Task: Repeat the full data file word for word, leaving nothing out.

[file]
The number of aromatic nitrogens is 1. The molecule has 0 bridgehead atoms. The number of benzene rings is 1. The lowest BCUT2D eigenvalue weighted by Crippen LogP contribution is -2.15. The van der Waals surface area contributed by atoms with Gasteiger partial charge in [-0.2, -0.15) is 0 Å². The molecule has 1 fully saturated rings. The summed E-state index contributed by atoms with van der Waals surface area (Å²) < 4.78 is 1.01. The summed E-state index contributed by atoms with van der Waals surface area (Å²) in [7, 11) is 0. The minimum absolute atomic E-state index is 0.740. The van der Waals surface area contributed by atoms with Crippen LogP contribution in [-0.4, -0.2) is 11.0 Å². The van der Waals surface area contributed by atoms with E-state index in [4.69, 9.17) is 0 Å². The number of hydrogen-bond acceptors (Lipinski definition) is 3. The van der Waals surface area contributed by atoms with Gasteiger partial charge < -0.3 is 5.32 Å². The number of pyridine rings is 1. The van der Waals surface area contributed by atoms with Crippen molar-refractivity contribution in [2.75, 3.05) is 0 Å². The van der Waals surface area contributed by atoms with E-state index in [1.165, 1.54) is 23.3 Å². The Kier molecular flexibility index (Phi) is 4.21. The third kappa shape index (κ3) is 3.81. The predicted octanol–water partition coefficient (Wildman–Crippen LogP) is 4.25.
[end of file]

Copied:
The number of aromatic nitrogens is 1. The molecule has 0 bridgehead atoms. The number of benzene rings is 1. The lowest BCUT2D eigenvalue weighted by Crippen LogP contribution is -2.15. The van der Waals surface area contributed by atoms with Gasteiger partial charge in [-0.2, -0.15) is 0 Å². The molecule has 1 fully saturated rings. The summed E-state index contributed by atoms with van der Waals surface area (Å²) < 4.78 is 1.01. The summed E-state index contributed by atoms with van der Waals surface area (Å²) in [7, 11) is 0. The minimum absolute atomic E-state index is 0.740. The van der Waals surface area contributed by atoms with Crippen LogP contribution in [-0.4, -0.2) is 11.0 Å². The van der Waals surface area contributed by atoms with E-state index in [4.69, 9.17) is 0 Å². The number of hydrogen-bond acceptors (Lipinski definition) is 3. The van der Waals surface area contributed by atoms with Gasteiger partial charge < -0.3 is 5.32 Å². The number of pyridine rings is 1. The van der Waals surface area contributed by atoms with Crippen molar-refractivity contribution in [2.75, 3.05) is 0 Å². The van der Waals surface area contributed by atoms with E-state index in [1.165, 1.54) is 23.3 Å². The Kier molecular flexibility index (Phi) is 4.21. The third kappa shape index (κ3) is 3.81. The predicted octanol–water partition coefficient (Wildman–Crippen LogP) is 4.25.